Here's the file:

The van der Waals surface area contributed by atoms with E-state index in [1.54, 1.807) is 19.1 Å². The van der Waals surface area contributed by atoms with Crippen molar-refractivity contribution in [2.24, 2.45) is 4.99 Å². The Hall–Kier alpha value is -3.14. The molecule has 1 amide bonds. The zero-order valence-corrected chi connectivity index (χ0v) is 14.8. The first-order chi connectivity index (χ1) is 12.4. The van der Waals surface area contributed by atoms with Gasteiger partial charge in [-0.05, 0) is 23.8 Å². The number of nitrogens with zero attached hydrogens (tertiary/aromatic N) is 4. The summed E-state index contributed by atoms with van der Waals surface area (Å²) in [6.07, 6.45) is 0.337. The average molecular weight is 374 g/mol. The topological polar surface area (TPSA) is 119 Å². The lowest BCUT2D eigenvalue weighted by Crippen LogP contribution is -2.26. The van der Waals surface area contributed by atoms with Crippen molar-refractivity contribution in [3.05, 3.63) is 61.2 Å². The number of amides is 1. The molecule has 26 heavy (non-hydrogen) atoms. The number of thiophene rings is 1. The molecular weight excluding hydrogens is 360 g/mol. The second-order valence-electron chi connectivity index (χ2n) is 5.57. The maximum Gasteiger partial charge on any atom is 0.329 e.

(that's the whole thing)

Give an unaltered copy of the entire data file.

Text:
The van der Waals surface area contributed by atoms with E-state index in [1.54, 1.807) is 19.1 Å². The van der Waals surface area contributed by atoms with Crippen molar-refractivity contribution in [2.24, 2.45) is 4.99 Å². The Hall–Kier alpha value is -3.14. The molecule has 1 amide bonds. The zero-order valence-corrected chi connectivity index (χ0v) is 14.8. The first-order chi connectivity index (χ1) is 12.4. The van der Waals surface area contributed by atoms with Gasteiger partial charge in [-0.05, 0) is 23.8 Å². The number of nitrogens with zero attached hydrogens (tertiary/aromatic N) is 4. The summed E-state index contributed by atoms with van der Waals surface area (Å²) in [6.07, 6.45) is 0.337. The average molecular weight is 374 g/mol. The topological polar surface area (TPSA) is 119 Å². The lowest BCUT2D eigenvalue weighted by Crippen LogP contribution is -2.26. The van der Waals surface area contributed by atoms with Crippen molar-refractivity contribution in [3.05, 3.63) is 61.2 Å². The number of amides is 1. The molecule has 26 heavy (non-hydrogen) atoms. The number of thiophene rings is 1. The molecular weight excluding hydrogens is 360 g/mol. The second-order valence-electron chi connectivity index (χ2n) is 5.57. The maximum Gasteiger partial charge on any atom is 0.329 e.